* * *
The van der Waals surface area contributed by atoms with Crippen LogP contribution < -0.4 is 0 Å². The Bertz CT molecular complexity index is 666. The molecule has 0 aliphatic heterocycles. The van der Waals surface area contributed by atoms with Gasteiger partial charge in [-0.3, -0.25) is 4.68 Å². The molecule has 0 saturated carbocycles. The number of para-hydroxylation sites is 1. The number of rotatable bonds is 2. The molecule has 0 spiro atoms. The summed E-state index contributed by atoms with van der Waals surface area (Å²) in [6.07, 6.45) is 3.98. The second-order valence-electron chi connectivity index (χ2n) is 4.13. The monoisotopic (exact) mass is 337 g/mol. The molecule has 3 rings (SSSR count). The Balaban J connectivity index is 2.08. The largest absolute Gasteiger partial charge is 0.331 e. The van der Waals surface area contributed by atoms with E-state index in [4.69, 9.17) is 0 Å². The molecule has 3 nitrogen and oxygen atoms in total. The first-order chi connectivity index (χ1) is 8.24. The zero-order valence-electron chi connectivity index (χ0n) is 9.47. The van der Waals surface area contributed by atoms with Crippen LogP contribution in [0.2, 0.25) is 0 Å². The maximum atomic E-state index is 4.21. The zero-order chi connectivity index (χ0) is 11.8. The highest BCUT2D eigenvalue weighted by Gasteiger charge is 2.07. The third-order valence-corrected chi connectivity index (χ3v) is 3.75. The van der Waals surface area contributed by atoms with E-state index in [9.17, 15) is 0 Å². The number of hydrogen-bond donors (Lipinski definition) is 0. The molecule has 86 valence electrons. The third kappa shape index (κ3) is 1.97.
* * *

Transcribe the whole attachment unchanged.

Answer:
The van der Waals surface area contributed by atoms with Crippen LogP contribution < -0.4 is 0 Å². The Bertz CT molecular complexity index is 666. The molecule has 0 aliphatic heterocycles. The van der Waals surface area contributed by atoms with Gasteiger partial charge in [-0.3, -0.25) is 4.68 Å². The molecule has 0 saturated carbocycles. The number of para-hydroxylation sites is 1. The number of rotatable bonds is 2. The molecule has 0 spiro atoms. The summed E-state index contributed by atoms with van der Waals surface area (Å²) in [6.07, 6.45) is 3.98. The second-order valence-electron chi connectivity index (χ2n) is 4.13. The monoisotopic (exact) mass is 337 g/mol. The molecule has 3 rings (SSSR count). The Balaban J connectivity index is 2.08. The largest absolute Gasteiger partial charge is 0.331 e. The van der Waals surface area contributed by atoms with E-state index in [4.69, 9.17) is 0 Å². The molecule has 3 nitrogen and oxygen atoms in total. The first-order chi connectivity index (χ1) is 8.24. The zero-order valence-electron chi connectivity index (χ0n) is 9.47. The van der Waals surface area contributed by atoms with Crippen LogP contribution in [0.2, 0.25) is 0 Å². The maximum atomic E-state index is 4.21. The zero-order chi connectivity index (χ0) is 11.8. The highest BCUT2D eigenvalue weighted by Gasteiger charge is 2.07. The third-order valence-corrected chi connectivity index (χ3v) is 3.75. The van der Waals surface area contributed by atoms with E-state index in [9.17, 15) is 0 Å². The number of hydrogen-bond donors (Lipinski definition) is 0. The molecule has 86 valence electrons. The third kappa shape index (κ3) is 1.97.